St Jude Liverpool
from W.H.B. Proby Annals of the 'Low-Church' Party in England vol 2 (J.T. Hayes 1888) page 479

In this Orange-ridden town [of Liverpool] the Rev. Ernest James Augustus Fitzroy had been appointed to the vicarage of St. James's [sic: should read St Jude's], Hardwick Street, in 1879; and soon gave offence to his Low-Church neighbours by improving the services of his church. On Sunday, the 6th of August, 1882, there were scenes of disorder inside and outside the church. As soon as the Vicar entered the pulpit, thirty or forty persons left the church, and, quiet being restored, he gave out his text, when another batch departed, all the malcontents standing between the inner and outer door of the church, where they kept up a lively conversation during the sermon. After the sermon, reinforced by about 150 persons, they returned into the church, and, gathering under the gallery, formed a large body. The opening prayers of the Communion-service were read amidst groans and hisses, and cries of "Shame!" and "No Popery!" After the service the choir, on returning to the vestry, were hustled, and yells resounded thronged the sacred edifice. On emerging from the church the Vicar, Mr. Fitzroy, was hooted, and the mob cut the reins of the horse that was to take him home. In the evening order was restored by a force of police, but after the service on leaving the church the Vicar was again hooted.

The Rev. E. J. A. Fitzroy telegraphed the following account of the affair : — "Yesterday there were disturbances at St. Jude's, Liverpool, almost equal to those which have occurred at St. George's-in-the-East and St. James's, Hatcham; with this difference, that the services which have elicited mob violence in this instance can in no sense be called Ritualistic, being simply of the same type as those in cathedrals, and the only ornaments being a cross and vases of flowers on the super-altar. Those who object to the present services, having twice invoked the interference of the Bishop of Liverpool, yesterday during the celebration of the Holy Communion, stood on the seats, shouted 'No Popery!' and during the Prayer of Consecration hissed, hooted, and laughed in the most shameful manner."

On the night of Saturday, the 16th of September, an orange-coloured placard was posted in the neighbourhood with the following contents : — "God save Protestantism! The parishioners oppose the profanation of the services because of — first, monkish cassocks; second, a surpliced choir; third, processions; fourth, preaching in the surplice; fifth, intoning the prayers; sixth, early morning (fasting) celebration of the Lord's Supper; seventh, naming the Lord's table the 'altar' and bowing to it; eighth, a cross and flower-vases on the Lord's table; ninth, teaching the Real Presence and Baptismal Regeneration; tenth, turning to the east and bowing is [sic] anti-Scriptural and Papistic, and therefore likely to provoke tumult. Protestants, help in opposing the pranks until they are withdrawn."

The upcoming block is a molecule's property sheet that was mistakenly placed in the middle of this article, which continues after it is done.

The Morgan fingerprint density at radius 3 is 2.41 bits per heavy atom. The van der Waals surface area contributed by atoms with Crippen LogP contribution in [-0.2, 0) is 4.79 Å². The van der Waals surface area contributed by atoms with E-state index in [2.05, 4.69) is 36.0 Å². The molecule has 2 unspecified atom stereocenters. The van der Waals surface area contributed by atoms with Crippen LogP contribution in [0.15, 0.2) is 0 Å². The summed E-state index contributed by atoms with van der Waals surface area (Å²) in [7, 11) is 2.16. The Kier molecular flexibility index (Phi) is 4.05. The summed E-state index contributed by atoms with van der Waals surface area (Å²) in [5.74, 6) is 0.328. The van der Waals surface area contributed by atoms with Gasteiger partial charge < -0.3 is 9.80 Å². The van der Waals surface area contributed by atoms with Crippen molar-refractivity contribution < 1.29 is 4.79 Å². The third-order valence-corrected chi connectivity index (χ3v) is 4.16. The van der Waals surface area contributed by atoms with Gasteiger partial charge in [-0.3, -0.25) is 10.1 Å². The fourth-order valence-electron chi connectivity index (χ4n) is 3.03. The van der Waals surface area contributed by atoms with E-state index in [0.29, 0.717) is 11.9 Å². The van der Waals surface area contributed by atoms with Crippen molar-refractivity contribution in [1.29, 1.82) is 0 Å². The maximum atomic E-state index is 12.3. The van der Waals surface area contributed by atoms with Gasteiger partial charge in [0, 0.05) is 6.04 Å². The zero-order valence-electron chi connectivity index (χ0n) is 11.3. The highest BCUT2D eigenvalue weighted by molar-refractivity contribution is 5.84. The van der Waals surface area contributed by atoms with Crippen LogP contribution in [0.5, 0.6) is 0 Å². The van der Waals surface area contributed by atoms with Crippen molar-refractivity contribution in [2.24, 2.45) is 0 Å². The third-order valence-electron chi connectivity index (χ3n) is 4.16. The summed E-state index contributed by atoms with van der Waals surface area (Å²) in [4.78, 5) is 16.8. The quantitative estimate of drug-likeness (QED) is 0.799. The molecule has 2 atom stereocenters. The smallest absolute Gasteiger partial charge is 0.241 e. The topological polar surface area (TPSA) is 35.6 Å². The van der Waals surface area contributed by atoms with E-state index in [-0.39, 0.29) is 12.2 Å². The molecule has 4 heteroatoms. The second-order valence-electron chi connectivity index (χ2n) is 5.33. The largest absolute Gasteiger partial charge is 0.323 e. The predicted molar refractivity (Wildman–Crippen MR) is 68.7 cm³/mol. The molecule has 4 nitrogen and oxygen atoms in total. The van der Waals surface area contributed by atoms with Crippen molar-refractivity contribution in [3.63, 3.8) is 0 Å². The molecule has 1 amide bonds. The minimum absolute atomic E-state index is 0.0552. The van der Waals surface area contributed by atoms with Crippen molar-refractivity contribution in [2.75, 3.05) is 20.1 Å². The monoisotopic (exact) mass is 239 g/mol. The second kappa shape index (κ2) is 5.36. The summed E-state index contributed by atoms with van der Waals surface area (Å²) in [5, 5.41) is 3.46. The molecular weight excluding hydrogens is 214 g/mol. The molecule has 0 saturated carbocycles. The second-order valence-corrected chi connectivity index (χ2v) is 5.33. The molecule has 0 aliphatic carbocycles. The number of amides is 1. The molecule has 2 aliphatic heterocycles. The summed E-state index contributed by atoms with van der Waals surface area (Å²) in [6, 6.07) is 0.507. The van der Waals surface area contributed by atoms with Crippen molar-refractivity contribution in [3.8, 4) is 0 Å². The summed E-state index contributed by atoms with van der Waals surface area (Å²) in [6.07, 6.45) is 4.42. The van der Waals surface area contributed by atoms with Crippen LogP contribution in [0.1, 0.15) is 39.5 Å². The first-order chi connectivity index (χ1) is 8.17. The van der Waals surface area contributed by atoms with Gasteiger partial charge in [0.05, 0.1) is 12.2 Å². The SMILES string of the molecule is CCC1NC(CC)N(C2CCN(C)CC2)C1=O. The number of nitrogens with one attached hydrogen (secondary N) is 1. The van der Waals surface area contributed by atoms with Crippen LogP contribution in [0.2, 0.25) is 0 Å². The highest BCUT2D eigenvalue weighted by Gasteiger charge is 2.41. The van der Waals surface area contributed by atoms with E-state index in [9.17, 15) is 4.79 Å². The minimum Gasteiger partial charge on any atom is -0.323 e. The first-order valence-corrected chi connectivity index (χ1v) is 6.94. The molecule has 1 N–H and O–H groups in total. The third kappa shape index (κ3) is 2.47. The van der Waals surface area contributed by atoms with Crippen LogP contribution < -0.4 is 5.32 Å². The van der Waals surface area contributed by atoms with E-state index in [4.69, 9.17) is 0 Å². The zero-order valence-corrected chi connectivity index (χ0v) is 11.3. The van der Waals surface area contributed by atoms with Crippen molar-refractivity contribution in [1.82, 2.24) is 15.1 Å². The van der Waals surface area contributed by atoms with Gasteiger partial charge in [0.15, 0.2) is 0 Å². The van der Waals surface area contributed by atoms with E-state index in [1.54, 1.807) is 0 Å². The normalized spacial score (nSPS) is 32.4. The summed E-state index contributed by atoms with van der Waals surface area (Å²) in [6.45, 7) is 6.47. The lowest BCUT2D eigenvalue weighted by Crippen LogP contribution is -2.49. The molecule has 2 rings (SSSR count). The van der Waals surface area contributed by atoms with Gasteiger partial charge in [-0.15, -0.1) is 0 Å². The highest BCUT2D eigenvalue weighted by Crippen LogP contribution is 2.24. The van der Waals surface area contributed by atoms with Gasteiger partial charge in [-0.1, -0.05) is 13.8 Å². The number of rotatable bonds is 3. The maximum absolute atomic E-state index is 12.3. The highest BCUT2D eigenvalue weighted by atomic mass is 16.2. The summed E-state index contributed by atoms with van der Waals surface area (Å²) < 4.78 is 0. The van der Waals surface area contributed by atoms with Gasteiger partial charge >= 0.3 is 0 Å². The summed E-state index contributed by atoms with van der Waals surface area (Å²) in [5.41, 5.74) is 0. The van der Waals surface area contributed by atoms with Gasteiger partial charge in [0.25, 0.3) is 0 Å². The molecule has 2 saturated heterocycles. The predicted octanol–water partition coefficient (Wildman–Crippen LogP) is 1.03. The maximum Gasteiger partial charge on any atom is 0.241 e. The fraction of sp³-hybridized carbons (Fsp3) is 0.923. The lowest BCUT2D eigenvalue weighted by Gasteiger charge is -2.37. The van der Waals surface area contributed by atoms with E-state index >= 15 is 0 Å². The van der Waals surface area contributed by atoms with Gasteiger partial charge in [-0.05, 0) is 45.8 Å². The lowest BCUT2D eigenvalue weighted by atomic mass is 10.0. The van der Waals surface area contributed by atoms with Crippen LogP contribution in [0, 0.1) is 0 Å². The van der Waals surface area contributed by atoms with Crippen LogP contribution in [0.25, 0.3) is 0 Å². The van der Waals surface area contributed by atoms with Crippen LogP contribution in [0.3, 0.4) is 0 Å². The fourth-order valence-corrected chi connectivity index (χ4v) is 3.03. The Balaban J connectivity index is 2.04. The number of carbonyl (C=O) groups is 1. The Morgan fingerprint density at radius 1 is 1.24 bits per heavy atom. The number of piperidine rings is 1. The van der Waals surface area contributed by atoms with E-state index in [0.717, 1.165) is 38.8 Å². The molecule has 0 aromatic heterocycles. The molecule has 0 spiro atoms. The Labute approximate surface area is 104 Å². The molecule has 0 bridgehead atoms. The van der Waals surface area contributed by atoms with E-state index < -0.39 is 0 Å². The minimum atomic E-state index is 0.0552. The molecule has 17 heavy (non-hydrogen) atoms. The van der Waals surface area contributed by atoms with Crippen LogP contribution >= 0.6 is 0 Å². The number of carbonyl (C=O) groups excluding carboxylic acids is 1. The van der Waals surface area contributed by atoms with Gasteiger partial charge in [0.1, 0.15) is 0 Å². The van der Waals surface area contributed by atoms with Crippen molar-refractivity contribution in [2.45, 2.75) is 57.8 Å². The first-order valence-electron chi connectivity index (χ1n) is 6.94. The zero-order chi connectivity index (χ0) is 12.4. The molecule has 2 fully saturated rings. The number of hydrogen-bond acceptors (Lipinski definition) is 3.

In obedience to this sensible and Christian invitation, many Low-Churchmen attended the service at St. Jude's Church on the following day, and gave vent within the sacred building to various disagreeable sounds; and when the Vicar and choristers proceeded down the aisle an attempt was made to stop them. A disgraceful struggle followed, and Mr. Fitzroy and the choristers took off their surplices on the spot. Several blows were aimed at him, and he warded them off as well as he could. At last, however, the police appeared, and a young man, being given into custody, was afterwards fined five pounds and costs. A meeting of Protestants was held shortly afterwards in Kensington Fields, and one of the speakers thereat said that the bishop of the diocese (Dr. Ryle) had done more of the Devil's work than any man in Liverpool by walking in procession at St. Jude's Church when he had preached at the harvest festival there two years before. 

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